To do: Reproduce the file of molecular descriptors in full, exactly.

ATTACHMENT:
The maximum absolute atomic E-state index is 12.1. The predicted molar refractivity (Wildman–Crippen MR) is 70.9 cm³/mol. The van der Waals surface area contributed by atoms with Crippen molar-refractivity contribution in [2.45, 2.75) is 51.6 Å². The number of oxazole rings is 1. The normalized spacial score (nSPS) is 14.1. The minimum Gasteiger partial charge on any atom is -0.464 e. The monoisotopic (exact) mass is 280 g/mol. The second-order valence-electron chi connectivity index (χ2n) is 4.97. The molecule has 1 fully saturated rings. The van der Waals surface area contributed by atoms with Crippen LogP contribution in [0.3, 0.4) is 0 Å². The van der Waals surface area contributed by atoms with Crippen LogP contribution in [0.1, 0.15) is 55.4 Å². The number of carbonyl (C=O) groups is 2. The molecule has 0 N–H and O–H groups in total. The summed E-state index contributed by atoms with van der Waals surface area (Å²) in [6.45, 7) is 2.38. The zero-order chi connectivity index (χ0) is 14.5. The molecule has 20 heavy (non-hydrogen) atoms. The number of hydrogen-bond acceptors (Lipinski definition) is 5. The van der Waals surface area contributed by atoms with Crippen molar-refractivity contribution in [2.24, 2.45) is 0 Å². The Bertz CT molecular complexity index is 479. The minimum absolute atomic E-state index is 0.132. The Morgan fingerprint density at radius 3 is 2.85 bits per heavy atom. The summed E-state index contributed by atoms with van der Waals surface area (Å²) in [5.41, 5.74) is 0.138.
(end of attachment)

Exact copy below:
The maximum absolute atomic E-state index is 12.1. The predicted molar refractivity (Wildman–Crippen MR) is 70.9 cm³/mol. The van der Waals surface area contributed by atoms with Crippen molar-refractivity contribution in [2.45, 2.75) is 51.6 Å². The number of oxazole rings is 1. The normalized spacial score (nSPS) is 14.1. The minimum Gasteiger partial charge on any atom is -0.464 e. The monoisotopic (exact) mass is 280 g/mol. The second-order valence-electron chi connectivity index (χ2n) is 4.97. The molecule has 1 fully saturated rings. The van der Waals surface area contributed by atoms with Crippen LogP contribution in [0.3, 0.4) is 0 Å². The van der Waals surface area contributed by atoms with Crippen LogP contribution in [0.1, 0.15) is 55.4 Å². The number of carbonyl (C=O) groups is 2. The molecule has 0 N–H and O–H groups in total. The summed E-state index contributed by atoms with van der Waals surface area (Å²) in [6.45, 7) is 2.38. The zero-order chi connectivity index (χ0) is 14.5. The molecule has 20 heavy (non-hydrogen) atoms. The number of hydrogen-bond acceptors (Lipinski definition) is 5. The van der Waals surface area contributed by atoms with Crippen molar-refractivity contribution in [2.24, 2.45) is 0 Å². The Bertz CT molecular complexity index is 479. The minimum absolute atomic E-state index is 0.132. The Morgan fingerprint density at radius 3 is 2.85 bits per heavy atom. The summed E-state index contributed by atoms with van der Waals surface area (Å²) in [5.41, 5.74) is 0.138.